Monday, May 26, 2008

Seven Minutes of Terror

The "Seven Minutes of Terror" that were part of a niche audience media event yesterday describe the time that it took for the Phoenix lander to travel from entry into the Martian atmosphere to touchdown on the planet's surface for its mission to study the presence of water there.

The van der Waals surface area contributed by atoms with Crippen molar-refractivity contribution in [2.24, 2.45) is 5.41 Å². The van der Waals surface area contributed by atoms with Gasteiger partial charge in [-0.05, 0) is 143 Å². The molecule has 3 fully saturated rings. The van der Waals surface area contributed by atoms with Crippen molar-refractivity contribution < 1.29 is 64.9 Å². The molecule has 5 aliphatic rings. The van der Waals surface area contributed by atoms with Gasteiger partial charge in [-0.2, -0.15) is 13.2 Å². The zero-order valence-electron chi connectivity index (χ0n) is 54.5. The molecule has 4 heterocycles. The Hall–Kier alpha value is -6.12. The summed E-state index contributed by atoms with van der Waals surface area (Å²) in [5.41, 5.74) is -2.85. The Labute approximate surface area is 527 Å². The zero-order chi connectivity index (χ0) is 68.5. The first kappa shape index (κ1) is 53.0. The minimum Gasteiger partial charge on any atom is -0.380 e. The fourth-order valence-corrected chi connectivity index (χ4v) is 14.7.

Since I write about the digital rhetoric of JPL in the book, which in past decades has included the skillful use of computer animation and successful early webcasting initiatives for persuasive purposes, I watched the climactic events in the mission control room carefully. For purposes of comparison, I viewed the "live" happenings simultaneously on the Discovery channel on television and on NASA TV on the web. Although it was less chatty, I thought the web-based government in-house coverage was much better than the network product, since you could actually see the screens of the team leaders and get a sense of their engagement with their labor practices. In addition to favoring anything other than a POV shot, the broadcast version tried to inject false drama by cutting away to talk about past failures and by hyping the critical "seven minutes" that took place before the successful conclusion. Unfortunately, unlike a live tour of the facility under normal circumstances, neither presentation did much to interpret the changing contents of the screens or explicate the distant data that was being represented in graphs and strings of numbers. (In contrast, see below for an image that I shot at JPL last year, where helpful attendants explained what all the colors we were seeing meant.)

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